The situation is complicated, and not only by the cuts, which impose a terrible discipline because unemployment inevitably means that everyone wants to expand further education. The Department of Education and Science is making further cuts. We understand that polytechnics are to be cut severely in the near future. At the same time, we are asked to increase the courses available.

If colleges of further education and similar bodies find that the consequences of the new training scheme are such that they must use all their resources to carry out MSC work, serious problems will be created. Any young lad leaving school has three options. He can go through conventional education, but he has no money. If he cannot get a job, he can fall back on social security. Or he may be tempted, as many are, to participate in the new training initiative and the schemes associated with it. This is having a tremendous impact on the whole education pattern for 16 to 19-year-olds.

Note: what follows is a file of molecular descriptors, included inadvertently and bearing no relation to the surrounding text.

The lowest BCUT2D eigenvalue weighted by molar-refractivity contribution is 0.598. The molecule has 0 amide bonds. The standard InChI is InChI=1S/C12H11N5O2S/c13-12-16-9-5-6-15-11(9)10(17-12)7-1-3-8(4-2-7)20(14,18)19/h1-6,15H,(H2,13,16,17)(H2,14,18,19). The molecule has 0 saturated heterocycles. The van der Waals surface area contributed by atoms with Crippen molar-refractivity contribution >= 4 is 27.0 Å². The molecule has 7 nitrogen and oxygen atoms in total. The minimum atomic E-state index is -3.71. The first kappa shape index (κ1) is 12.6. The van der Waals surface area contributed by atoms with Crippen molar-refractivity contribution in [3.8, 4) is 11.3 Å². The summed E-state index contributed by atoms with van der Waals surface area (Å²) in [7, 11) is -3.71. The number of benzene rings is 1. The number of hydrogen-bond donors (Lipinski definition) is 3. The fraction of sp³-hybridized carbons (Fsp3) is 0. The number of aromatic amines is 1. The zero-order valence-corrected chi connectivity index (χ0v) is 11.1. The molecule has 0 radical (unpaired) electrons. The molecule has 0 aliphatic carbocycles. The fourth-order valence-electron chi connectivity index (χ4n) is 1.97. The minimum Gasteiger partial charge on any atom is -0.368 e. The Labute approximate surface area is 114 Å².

Secondly, to what extent will the quality of training under the scheme be diminished because "Tebbit the Trainer", as he must now be called, has—for the best of reasons, I am sure—capitulated? The Department of Employment press notice on today's statement says: The Government has been able to accept … a higher allowance without lowering training standards … because under the MSC's proposals … employers will share in the training costs. If the employers do not respond in a positive manner and if their contribution is not so great as the Government expect, most of the £1 billion will inevitably go towards paying the £1,300 per year training allowance. In that case, I believe, the training content of the scheme will be sacrificed.